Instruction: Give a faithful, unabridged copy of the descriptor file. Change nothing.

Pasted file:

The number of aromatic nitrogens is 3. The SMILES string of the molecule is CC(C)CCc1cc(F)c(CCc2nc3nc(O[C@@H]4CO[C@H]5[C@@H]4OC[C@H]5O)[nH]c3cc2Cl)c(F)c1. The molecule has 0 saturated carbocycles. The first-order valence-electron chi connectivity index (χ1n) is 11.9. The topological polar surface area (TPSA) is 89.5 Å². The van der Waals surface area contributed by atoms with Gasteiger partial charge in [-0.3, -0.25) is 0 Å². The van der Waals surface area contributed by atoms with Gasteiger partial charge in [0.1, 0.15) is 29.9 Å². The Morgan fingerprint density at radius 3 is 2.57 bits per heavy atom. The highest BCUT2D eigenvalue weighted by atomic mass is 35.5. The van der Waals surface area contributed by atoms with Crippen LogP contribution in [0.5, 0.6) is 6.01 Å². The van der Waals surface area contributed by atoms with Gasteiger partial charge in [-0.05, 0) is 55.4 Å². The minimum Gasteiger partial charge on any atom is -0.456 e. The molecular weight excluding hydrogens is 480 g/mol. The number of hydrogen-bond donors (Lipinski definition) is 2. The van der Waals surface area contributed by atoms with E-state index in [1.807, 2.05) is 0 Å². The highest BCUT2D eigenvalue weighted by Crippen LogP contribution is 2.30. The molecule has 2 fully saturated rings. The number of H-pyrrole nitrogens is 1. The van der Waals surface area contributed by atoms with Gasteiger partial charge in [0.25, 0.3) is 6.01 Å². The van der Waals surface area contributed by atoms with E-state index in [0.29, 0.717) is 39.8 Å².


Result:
The number of aromatic nitrogens is 3. The SMILES string of the molecule is CC(C)CCc1cc(F)c(CCc2nc3nc(O[C@@H]4CO[C@H]5[C@@H]4OC[C@H]5O)[nH]c3cc2Cl)c(F)c1. The molecule has 0 saturated carbocycles. The first-order valence-electron chi connectivity index (χ1n) is 11.9. The topological polar surface area (TPSA) is 89.5 Å². The van der Waals surface area contributed by atoms with Gasteiger partial charge in [-0.3, -0.25) is 0 Å². The van der Waals surface area contributed by atoms with Gasteiger partial charge in [0.1, 0.15) is 29.9 Å². The Morgan fingerprint density at radius 3 is 2.57 bits per heavy atom. The highest BCUT2D eigenvalue weighted by atomic mass is 35.5. The van der Waals surface area contributed by atoms with Crippen LogP contribution in [0.5, 0.6) is 6.01 Å². The van der Waals surface area contributed by atoms with Gasteiger partial charge in [-0.05, 0) is 55.4 Å². The minimum Gasteiger partial charge on any atom is -0.456 e. The molecular weight excluding hydrogens is 480 g/mol. The number of hydrogen-bond donors (Lipinski definition) is 2. The van der Waals surface area contributed by atoms with E-state index in [1.807, 2.05) is 0 Å². The highest BCUT2D eigenvalue weighted by Crippen LogP contribution is 2.30. The molecule has 2 fully saturated rings. The number of H-pyrrole nitrogens is 1. The van der Waals surface area contributed by atoms with Gasteiger partial charge in [0.25, 0.3) is 6.01 Å². The van der Waals surface area contributed by atoms with E-state index in [0.29, 0.717) is 39.8 Å².